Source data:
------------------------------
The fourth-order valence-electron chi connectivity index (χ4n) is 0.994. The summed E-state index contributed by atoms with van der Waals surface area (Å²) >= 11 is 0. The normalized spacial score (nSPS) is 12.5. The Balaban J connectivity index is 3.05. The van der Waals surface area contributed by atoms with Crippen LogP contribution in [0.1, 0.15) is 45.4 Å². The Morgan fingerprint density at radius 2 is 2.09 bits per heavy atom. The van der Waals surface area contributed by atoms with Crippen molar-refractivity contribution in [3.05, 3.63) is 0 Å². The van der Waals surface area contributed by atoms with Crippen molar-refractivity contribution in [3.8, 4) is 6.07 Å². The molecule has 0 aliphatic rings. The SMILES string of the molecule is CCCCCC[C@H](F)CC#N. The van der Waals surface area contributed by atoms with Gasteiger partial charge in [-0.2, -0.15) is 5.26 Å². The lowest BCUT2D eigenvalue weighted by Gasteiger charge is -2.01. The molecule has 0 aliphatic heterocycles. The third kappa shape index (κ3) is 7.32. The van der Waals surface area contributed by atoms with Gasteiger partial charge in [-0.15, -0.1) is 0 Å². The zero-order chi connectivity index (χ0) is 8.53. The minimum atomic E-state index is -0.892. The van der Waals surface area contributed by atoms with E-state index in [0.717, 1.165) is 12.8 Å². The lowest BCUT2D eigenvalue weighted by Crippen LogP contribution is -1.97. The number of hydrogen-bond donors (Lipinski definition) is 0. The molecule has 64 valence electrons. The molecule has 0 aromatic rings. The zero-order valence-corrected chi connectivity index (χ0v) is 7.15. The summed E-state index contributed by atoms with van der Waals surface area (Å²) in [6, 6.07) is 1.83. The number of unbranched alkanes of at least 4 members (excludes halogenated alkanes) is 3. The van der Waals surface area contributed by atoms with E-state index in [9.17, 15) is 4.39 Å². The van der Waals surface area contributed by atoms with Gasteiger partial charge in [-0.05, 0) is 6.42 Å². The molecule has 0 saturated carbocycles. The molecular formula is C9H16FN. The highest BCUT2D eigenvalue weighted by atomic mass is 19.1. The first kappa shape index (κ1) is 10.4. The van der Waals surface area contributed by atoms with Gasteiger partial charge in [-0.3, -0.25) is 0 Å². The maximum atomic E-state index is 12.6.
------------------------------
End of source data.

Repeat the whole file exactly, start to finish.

The fourth-order valence-electron chi connectivity index (χ4n) is 0.994. The summed E-state index contributed by atoms with van der Waals surface area (Å²) >= 11 is 0. The normalized spacial score (nSPS) is 12.5. The Balaban J connectivity index is 3.05. The van der Waals surface area contributed by atoms with Crippen LogP contribution in [0.1, 0.15) is 45.4 Å². The Morgan fingerprint density at radius 2 is 2.09 bits per heavy atom. The van der Waals surface area contributed by atoms with Crippen molar-refractivity contribution in [3.05, 3.63) is 0 Å². The van der Waals surface area contributed by atoms with Crippen molar-refractivity contribution in [3.8, 4) is 6.07 Å². The molecule has 0 aliphatic rings. The SMILES string of the molecule is CCCCCC[C@H](F)CC#N. The van der Waals surface area contributed by atoms with Gasteiger partial charge in [-0.2, -0.15) is 5.26 Å². The lowest BCUT2D eigenvalue weighted by Gasteiger charge is -2.01. The molecule has 0 aliphatic heterocycles. The third kappa shape index (κ3) is 7.32. The van der Waals surface area contributed by atoms with Gasteiger partial charge in [-0.15, -0.1) is 0 Å². The zero-order chi connectivity index (χ0) is 8.53. The minimum atomic E-state index is -0.892. The van der Waals surface area contributed by atoms with E-state index in [0.717, 1.165) is 12.8 Å². The lowest BCUT2D eigenvalue weighted by Crippen LogP contribution is -1.97. The number of hydrogen-bond donors (Lipinski definition) is 0. The molecule has 64 valence electrons. The molecule has 0 aromatic rings. The zero-order valence-corrected chi connectivity index (χ0v) is 7.15. The summed E-state index contributed by atoms with van der Waals surface area (Å²) in [6, 6.07) is 1.83. The number of unbranched alkanes of at least 4 members (excludes halogenated alkanes) is 3. The van der Waals surface area contributed by atoms with E-state index in [9.17, 15) is 4.39 Å². The van der Waals surface area contributed by atoms with Gasteiger partial charge in [-0.05, 0) is 6.42 Å². The molecule has 0 saturated carbocycles. The molecular formula is C9H16FN. The highest BCUT2D eigenvalue weighted by atomic mass is 19.1. The first kappa shape index (κ1) is 10.4. The van der Waals surface area contributed by atoms with Gasteiger partial charge in [-0.3, -0.25) is 0 Å². The maximum atomic E-state index is 12.6.